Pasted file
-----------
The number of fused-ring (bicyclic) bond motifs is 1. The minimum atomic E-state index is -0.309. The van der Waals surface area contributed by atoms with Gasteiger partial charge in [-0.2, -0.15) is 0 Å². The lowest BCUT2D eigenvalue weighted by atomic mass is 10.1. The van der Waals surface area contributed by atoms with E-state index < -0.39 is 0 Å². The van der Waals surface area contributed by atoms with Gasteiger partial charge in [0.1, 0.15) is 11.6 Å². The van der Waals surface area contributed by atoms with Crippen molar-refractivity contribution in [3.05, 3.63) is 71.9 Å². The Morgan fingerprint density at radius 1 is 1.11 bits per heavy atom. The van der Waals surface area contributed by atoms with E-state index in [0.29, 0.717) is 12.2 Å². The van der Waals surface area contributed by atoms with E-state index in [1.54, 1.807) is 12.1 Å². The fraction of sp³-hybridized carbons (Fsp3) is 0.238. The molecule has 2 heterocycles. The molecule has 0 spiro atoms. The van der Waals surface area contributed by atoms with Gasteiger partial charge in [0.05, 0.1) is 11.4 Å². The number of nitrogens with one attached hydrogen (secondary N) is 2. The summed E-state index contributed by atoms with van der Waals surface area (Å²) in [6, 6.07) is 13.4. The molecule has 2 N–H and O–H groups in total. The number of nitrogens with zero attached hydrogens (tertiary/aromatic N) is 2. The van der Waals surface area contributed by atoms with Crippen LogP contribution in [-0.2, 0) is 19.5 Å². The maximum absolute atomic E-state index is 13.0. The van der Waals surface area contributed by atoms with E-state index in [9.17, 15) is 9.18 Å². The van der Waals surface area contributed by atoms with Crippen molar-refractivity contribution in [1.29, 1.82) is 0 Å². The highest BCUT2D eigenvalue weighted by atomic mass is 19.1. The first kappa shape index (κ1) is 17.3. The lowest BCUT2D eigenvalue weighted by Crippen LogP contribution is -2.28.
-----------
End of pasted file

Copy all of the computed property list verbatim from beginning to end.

The number of fused-ring (bicyclic) bond motifs is 1. The minimum atomic E-state index is -0.309. The van der Waals surface area contributed by atoms with Gasteiger partial charge in [-0.2, -0.15) is 0 Å². The lowest BCUT2D eigenvalue weighted by atomic mass is 10.1. The van der Waals surface area contributed by atoms with E-state index < -0.39 is 0 Å². The van der Waals surface area contributed by atoms with Gasteiger partial charge in [0.1, 0.15) is 11.6 Å². The van der Waals surface area contributed by atoms with Crippen molar-refractivity contribution in [3.05, 3.63) is 71.9 Å². The Morgan fingerprint density at radius 1 is 1.11 bits per heavy atom. The van der Waals surface area contributed by atoms with E-state index in [0.29, 0.717) is 12.2 Å². The van der Waals surface area contributed by atoms with E-state index in [1.54, 1.807) is 12.1 Å². The fraction of sp³-hybridized carbons (Fsp3) is 0.238. The molecule has 2 heterocycles. The molecule has 0 spiro atoms. The van der Waals surface area contributed by atoms with Gasteiger partial charge in [0.05, 0.1) is 11.4 Å². The number of nitrogens with one attached hydrogen (secondary N) is 2. The summed E-state index contributed by atoms with van der Waals surface area (Å²) in [6, 6.07) is 13.4. The molecule has 2 N–H and O–H groups in total. The number of nitrogens with zero attached hydrogens (tertiary/aromatic N) is 2. The van der Waals surface area contributed by atoms with Crippen LogP contribution in [-0.2, 0) is 19.5 Å². The maximum absolute atomic E-state index is 13.0. The van der Waals surface area contributed by atoms with E-state index in [9.17, 15) is 9.18 Å². The van der Waals surface area contributed by atoms with Crippen molar-refractivity contribution in [1.29, 1.82) is 0 Å². The highest BCUT2D eigenvalue weighted by atomic mass is 19.1. The first kappa shape index (κ1) is 17.3. The lowest BCUT2D eigenvalue weighted by Crippen LogP contribution is -2.28.